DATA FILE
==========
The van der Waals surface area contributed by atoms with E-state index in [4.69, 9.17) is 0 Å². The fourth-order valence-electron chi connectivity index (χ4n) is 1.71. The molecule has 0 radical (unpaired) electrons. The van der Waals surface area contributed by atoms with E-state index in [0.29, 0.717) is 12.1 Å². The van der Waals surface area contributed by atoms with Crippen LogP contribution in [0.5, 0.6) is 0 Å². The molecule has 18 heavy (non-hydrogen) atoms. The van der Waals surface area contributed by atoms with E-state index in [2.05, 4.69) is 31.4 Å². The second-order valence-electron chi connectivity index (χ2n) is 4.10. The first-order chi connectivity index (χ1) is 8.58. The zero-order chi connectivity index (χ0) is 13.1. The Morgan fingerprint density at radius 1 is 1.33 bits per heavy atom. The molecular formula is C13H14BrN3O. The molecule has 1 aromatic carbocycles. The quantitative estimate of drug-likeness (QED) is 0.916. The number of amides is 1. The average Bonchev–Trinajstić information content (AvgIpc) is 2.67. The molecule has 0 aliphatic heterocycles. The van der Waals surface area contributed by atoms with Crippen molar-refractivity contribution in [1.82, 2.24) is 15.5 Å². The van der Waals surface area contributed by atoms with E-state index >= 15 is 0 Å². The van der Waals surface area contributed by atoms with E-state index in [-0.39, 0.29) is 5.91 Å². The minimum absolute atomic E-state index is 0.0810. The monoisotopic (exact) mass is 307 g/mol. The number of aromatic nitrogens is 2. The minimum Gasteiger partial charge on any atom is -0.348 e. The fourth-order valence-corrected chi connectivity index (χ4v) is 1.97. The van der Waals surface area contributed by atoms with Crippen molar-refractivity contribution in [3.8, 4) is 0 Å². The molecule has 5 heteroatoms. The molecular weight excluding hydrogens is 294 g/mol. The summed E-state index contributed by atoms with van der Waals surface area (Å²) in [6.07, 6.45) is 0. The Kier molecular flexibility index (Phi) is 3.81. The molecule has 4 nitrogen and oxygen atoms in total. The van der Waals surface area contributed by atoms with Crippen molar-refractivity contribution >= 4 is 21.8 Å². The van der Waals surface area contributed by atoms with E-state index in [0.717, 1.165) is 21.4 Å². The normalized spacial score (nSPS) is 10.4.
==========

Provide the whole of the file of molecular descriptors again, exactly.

The van der Waals surface area contributed by atoms with E-state index in [4.69, 9.17) is 0 Å². The fourth-order valence-electron chi connectivity index (χ4n) is 1.71. The molecule has 0 radical (unpaired) electrons. The van der Waals surface area contributed by atoms with E-state index in [0.29, 0.717) is 12.1 Å². The van der Waals surface area contributed by atoms with Crippen LogP contribution in [0.5, 0.6) is 0 Å². The molecule has 18 heavy (non-hydrogen) atoms. The van der Waals surface area contributed by atoms with E-state index in [2.05, 4.69) is 31.4 Å². The second-order valence-electron chi connectivity index (χ2n) is 4.10. The first-order chi connectivity index (χ1) is 8.58. The zero-order chi connectivity index (χ0) is 13.1. The Morgan fingerprint density at radius 1 is 1.33 bits per heavy atom. The molecular formula is C13H14BrN3O. The molecule has 1 aromatic carbocycles. The quantitative estimate of drug-likeness (QED) is 0.916. The number of amides is 1. The average Bonchev–Trinajstić information content (AvgIpc) is 2.67. The molecule has 0 aliphatic heterocycles. The van der Waals surface area contributed by atoms with Crippen molar-refractivity contribution in [1.82, 2.24) is 15.5 Å². The van der Waals surface area contributed by atoms with E-state index >= 15 is 0 Å². The van der Waals surface area contributed by atoms with E-state index in [-0.39, 0.29) is 5.91 Å². The minimum absolute atomic E-state index is 0.0810. The monoisotopic (exact) mass is 307 g/mol. The number of aromatic nitrogens is 2. The minimum Gasteiger partial charge on any atom is -0.348 e. The fourth-order valence-corrected chi connectivity index (χ4v) is 1.97. The van der Waals surface area contributed by atoms with Crippen molar-refractivity contribution in [3.8, 4) is 0 Å². The molecule has 5 heteroatoms. The molecular weight excluding hydrogens is 294 g/mol. The summed E-state index contributed by atoms with van der Waals surface area (Å²) in [6.07, 6.45) is 0. The Kier molecular flexibility index (Phi) is 3.81. The molecule has 4 nitrogen and oxygen atoms in total. The van der Waals surface area contributed by atoms with Crippen molar-refractivity contribution >= 4 is 21.8 Å². The van der Waals surface area contributed by atoms with E-state index in [0.717, 1.165) is 21.4 Å². The normalized spacial score (nSPS) is 10.4.